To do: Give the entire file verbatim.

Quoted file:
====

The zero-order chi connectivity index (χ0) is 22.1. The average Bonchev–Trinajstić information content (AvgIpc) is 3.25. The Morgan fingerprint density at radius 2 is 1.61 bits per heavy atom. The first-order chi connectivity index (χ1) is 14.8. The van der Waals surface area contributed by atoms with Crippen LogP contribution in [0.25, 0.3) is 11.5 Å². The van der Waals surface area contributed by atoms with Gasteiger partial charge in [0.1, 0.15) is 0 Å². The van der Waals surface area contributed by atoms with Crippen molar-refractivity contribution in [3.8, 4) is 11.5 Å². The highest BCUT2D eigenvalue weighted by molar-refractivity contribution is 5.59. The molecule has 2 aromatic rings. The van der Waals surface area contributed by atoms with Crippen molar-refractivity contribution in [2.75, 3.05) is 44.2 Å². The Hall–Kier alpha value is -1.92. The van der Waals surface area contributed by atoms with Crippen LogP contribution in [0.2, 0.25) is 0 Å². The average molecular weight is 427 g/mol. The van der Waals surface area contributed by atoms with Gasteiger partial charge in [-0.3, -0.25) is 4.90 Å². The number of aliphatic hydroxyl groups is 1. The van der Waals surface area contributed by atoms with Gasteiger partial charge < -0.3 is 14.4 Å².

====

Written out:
The zero-order chi connectivity index (χ0) is 22.1. The average Bonchev–Trinajstić information content (AvgIpc) is 3.25. The Morgan fingerprint density at radius 2 is 1.61 bits per heavy atom. The first-order chi connectivity index (χ1) is 14.8. The van der Waals surface area contributed by atoms with Crippen LogP contribution in [0.25, 0.3) is 11.5 Å². The van der Waals surface area contributed by atoms with Gasteiger partial charge in [0.1, 0.15) is 0 Å². The van der Waals surface area contributed by atoms with Crippen molar-refractivity contribution in [3.8, 4) is 11.5 Å². The highest BCUT2D eigenvalue weighted by molar-refractivity contribution is 5.59. The molecule has 2 aromatic rings. The van der Waals surface area contributed by atoms with Crippen molar-refractivity contribution in [2.75, 3.05) is 44.2 Å². The Hall–Kier alpha value is -1.92. The van der Waals surface area contributed by atoms with Crippen LogP contribution in [0.2, 0.25) is 0 Å². The average molecular weight is 427 g/mol. The van der Waals surface area contributed by atoms with Gasteiger partial charge in [-0.3, -0.25) is 4.90 Å². The number of aliphatic hydroxyl groups is 1. The van der Waals surface area contributed by atoms with Gasteiger partial charge < -0.3 is 14.4 Å².